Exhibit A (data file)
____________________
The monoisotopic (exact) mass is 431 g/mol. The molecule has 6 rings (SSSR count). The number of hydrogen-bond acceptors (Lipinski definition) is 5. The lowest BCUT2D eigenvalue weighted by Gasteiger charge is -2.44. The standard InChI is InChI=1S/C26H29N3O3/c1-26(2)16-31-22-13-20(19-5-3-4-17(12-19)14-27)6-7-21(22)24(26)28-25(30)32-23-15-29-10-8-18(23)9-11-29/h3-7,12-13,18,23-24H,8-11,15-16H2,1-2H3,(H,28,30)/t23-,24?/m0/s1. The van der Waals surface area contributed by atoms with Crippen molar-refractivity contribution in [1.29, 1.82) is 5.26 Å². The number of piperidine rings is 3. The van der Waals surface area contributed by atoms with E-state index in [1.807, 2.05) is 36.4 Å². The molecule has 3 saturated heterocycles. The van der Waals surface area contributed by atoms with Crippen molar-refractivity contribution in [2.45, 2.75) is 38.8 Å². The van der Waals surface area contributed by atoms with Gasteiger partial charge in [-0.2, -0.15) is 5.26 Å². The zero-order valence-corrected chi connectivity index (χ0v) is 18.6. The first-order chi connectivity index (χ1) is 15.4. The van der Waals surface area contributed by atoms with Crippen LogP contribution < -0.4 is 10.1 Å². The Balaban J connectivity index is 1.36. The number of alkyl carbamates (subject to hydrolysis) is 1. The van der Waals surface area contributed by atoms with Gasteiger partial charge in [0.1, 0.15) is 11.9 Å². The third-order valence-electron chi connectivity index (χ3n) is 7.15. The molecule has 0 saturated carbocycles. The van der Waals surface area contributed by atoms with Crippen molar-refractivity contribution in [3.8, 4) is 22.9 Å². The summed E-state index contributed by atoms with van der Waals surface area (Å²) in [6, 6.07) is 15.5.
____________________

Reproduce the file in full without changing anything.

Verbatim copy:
The monoisotopic (exact) mass is 431 g/mol. The molecule has 6 rings (SSSR count). The number of hydrogen-bond acceptors (Lipinski definition) is 5. The lowest BCUT2D eigenvalue weighted by Gasteiger charge is -2.44. The standard InChI is InChI=1S/C26H29N3O3/c1-26(2)16-31-22-13-20(19-5-3-4-17(12-19)14-27)6-7-21(22)24(26)28-25(30)32-23-15-29-10-8-18(23)9-11-29/h3-7,12-13,18,23-24H,8-11,15-16H2,1-2H3,(H,28,30)/t23-,24?/m0/s1. The van der Waals surface area contributed by atoms with Crippen molar-refractivity contribution in [1.29, 1.82) is 5.26 Å². The number of piperidine rings is 3. The van der Waals surface area contributed by atoms with E-state index in [1.807, 2.05) is 36.4 Å². The molecule has 3 saturated heterocycles. The van der Waals surface area contributed by atoms with Crippen molar-refractivity contribution in [2.45, 2.75) is 38.8 Å². The van der Waals surface area contributed by atoms with Gasteiger partial charge in [-0.2, -0.15) is 5.26 Å². The zero-order valence-corrected chi connectivity index (χ0v) is 18.6. The first-order chi connectivity index (χ1) is 15.4. The van der Waals surface area contributed by atoms with Crippen LogP contribution < -0.4 is 10.1 Å². The Balaban J connectivity index is 1.36. The number of alkyl carbamates (subject to hydrolysis) is 1. The van der Waals surface area contributed by atoms with Gasteiger partial charge in [0.1, 0.15) is 11.9 Å². The third-order valence-electron chi connectivity index (χ3n) is 7.15. The molecule has 0 saturated carbocycles. The van der Waals surface area contributed by atoms with Crippen molar-refractivity contribution in [3.8, 4) is 22.9 Å². The summed E-state index contributed by atoms with van der Waals surface area (Å²) in [6, 6.07) is 15.5.